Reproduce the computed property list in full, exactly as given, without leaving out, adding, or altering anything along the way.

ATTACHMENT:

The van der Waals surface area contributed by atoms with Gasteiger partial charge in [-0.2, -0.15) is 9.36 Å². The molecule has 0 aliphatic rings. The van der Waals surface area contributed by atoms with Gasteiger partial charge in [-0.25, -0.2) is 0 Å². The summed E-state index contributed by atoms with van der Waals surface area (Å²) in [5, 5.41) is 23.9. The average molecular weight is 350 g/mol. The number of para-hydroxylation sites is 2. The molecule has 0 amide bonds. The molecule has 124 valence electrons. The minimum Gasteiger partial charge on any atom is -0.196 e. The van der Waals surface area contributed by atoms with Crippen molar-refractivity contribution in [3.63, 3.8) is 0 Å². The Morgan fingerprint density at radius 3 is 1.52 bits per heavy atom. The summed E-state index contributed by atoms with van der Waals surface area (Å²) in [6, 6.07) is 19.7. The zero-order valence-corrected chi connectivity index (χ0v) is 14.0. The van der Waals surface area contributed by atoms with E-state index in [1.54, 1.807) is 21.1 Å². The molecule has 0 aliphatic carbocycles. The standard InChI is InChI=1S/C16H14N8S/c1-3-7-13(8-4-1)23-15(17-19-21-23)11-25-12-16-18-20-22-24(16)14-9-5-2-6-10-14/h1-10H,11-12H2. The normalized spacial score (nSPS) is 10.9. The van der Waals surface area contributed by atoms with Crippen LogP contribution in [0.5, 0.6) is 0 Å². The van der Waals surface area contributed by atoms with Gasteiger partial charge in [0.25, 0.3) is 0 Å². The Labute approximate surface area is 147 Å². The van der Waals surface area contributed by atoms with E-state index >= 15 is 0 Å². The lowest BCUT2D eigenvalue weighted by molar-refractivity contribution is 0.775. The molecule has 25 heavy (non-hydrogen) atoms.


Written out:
The van der Waals surface area contributed by atoms with Gasteiger partial charge in [-0.2, -0.15) is 9.36 Å². The molecule has 0 aliphatic rings. The van der Waals surface area contributed by atoms with Gasteiger partial charge in [-0.25, -0.2) is 0 Å². The summed E-state index contributed by atoms with van der Waals surface area (Å²) in [5, 5.41) is 23.9. The average molecular weight is 350 g/mol. The number of para-hydroxylation sites is 2. The molecule has 0 amide bonds. The molecule has 124 valence electrons. The minimum Gasteiger partial charge on any atom is -0.196 e. The van der Waals surface area contributed by atoms with Crippen molar-refractivity contribution in [3.63, 3.8) is 0 Å². The Morgan fingerprint density at radius 3 is 1.52 bits per heavy atom. The summed E-state index contributed by atoms with van der Waals surface area (Å²) in [6, 6.07) is 19.7. The zero-order valence-corrected chi connectivity index (χ0v) is 14.0. The van der Waals surface area contributed by atoms with E-state index in [1.54, 1.807) is 21.1 Å². The molecule has 0 aliphatic carbocycles. The standard InChI is InChI=1S/C16H14N8S/c1-3-7-13(8-4-1)23-15(17-19-21-23)11-25-12-16-18-20-22-24(16)14-9-5-2-6-10-14/h1-10H,11-12H2. The normalized spacial score (nSPS) is 10.9. The van der Waals surface area contributed by atoms with Crippen LogP contribution in [0.5, 0.6) is 0 Å². The van der Waals surface area contributed by atoms with Gasteiger partial charge in [0.25, 0.3) is 0 Å². The Labute approximate surface area is 147 Å². The van der Waals surface area contributed by atoms with E-state index >= 15 is 0 Å². The lowest BCUT2D eigenvalue weighted by molar-refractivity contribution is 0.775. The molecule has 25 heavy (non-hydrogen) atoms.